steel span

I have an 8"x5" steel I-beam in the basement spanning 30' with a single post in the center supporting one floor and a roof. I would like to move one post to 8' and would like to know how far in from the other end I would have to add an additional post. I'm trying to open up the space for a recroom.
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In a previous post snipped-for-privacy@gmail.com wrote...

Hire a local engineer to evaluate the loads and make recommendations. It won't cost very much and you will be assured of a proper solution.
--
Bob Morrison, PE, SE
R L Morrison Engineering Co
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On 17 May 2007 08:03:35 -0700, snipped-for-privacy@gmail.com wrote:

saying 5 x 8 steel I beam doesn't tell us enough to give you a meaningful answer. The thickness of the steel in the web, and plates is an important factor.
That said, steel is not as strong as many people think it is. Right now you have two 15' spans if there is a single support in the middle. Were you keep that 15' maximum span (not a good assumption, only an engineer can pinpoint the load points), then were you to move the support to 8 ft from the end, then then next support would need to be at 8 + 15 ft, or 23 ft. Safer might be just to use two: one at 8 ft from each end.
But: get an engineer (as the other poster suggested) to evaluate the situation.
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Frankly, I would be more concerned about what the moved posts are sitting on.
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In a previous post Glenn wrote...

Exactly. Thus the reason for my recommendation to hire a local engineer to evaluate the situation and make recommendations.
--
Bob Morrison, PE, SE
R L Morrison Engineering Co
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That's a good point. Even with an engineers recommendation, there won't be a proper pier under the new location(s)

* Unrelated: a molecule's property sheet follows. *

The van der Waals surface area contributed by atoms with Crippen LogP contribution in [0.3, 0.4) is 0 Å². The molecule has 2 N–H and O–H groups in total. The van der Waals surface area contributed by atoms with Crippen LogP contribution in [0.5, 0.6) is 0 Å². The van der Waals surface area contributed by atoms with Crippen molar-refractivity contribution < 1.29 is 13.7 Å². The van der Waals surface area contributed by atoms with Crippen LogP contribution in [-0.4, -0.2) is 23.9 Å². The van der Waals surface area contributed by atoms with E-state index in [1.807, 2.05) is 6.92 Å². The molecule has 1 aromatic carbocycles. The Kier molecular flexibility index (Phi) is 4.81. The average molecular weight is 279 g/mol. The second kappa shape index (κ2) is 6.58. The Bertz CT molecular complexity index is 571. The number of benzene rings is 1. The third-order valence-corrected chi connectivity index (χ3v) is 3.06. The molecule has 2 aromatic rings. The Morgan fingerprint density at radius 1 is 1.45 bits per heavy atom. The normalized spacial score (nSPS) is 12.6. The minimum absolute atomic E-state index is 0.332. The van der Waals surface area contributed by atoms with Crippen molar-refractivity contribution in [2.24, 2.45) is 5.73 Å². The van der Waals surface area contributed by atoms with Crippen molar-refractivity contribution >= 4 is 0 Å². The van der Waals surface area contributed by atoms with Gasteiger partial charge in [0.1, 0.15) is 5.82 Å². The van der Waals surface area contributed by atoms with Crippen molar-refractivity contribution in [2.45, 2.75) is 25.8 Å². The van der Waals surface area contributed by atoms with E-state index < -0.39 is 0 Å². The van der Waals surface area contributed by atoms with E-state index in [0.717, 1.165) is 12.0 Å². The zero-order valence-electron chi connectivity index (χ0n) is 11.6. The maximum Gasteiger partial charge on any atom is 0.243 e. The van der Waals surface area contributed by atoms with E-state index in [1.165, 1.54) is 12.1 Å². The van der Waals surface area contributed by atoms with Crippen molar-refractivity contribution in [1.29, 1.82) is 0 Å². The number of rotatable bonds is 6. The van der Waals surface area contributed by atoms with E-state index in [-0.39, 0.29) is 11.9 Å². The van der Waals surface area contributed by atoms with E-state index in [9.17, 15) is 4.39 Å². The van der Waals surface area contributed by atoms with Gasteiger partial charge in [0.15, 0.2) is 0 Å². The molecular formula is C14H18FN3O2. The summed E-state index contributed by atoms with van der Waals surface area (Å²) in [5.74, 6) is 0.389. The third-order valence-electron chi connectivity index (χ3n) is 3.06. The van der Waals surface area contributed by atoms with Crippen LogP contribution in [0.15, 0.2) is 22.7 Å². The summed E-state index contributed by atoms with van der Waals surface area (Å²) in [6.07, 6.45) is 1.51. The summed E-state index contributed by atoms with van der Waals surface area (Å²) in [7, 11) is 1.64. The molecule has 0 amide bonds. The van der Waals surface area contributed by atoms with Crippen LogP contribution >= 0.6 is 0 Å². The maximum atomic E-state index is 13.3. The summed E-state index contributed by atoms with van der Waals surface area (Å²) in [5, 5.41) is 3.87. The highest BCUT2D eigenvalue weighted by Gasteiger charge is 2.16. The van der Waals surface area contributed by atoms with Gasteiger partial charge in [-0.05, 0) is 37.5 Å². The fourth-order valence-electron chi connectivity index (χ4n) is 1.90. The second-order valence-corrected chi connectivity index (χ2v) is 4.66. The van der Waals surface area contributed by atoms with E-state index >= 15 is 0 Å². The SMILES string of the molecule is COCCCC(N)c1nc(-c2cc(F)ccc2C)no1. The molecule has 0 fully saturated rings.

--
Steve Barker




"Glenn" < snipped-for-privacy@kc.rr.com> wrote in message
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In a previous post Steve Barker wrote...

If I were the engineer I would specify that a new footing must be placed under any new columns. It generally means cutting a hole in the floor slab, excavating 10-12 inches deep, adding a rebar mat and pouring back flush with the floor. A variation can include hanging the new column from the beam before pouring concrete so that the base plate is buried in the new pour -- no exposed anchor bolts to trip over.
--
Bob Morrison, PE, SE
R L Morrison Engineering Co
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Good point. Most basement slabs are a flat pour, which should be OK here. But in reality it could be anything, couldn't it? One could do some cores and determine the composition of the slab at each proposed location...
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So the beam is actually two 15' spans.

from the

If the load was uniform then you might expect the beam to be ok as long as you don't create an unsupported section greater than 15' long.
30-8 = 22 which is greater than 15' so you do need another post say 7 or 8 ft in from the other wall. eg A spacing of 8,14,8 would seem possible.
But it's likely the load isn't uniform and there are other factors that must be considered. You absolutly must get this designed by a professional (which I am not).
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Technically, the beam span is closer to 12', time you allow for the point of inflection past the post on either side. So it is carrying a good load.
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As you can see by the answers you have received, it's a costly procedure at best. There are many structural considerations to take into account, not just adding additional steel columns (or lallys).
Your best over all approach might be to reconsider how you could lay out the basement with the existing column in place; perhaps over near a wall or decorated to partially hide it.
If you still want to remove the existing column and add additional ones, you have no choice but to hire a local licensed structural or civil engineer and have him analyze your specific situation. (Remember, even if you sell the home in the future, you would continue to be responsible for this basement. Having an engineer sign off on it places the responsibility onto him as far as the insurance and future lawsuits go.

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In a previous post Dennis wrote...

An excellent summary of the structural issues and future liabilities.
Good show!
--
Bob Morrison, PE, SE
R L Morrison Engineering Co
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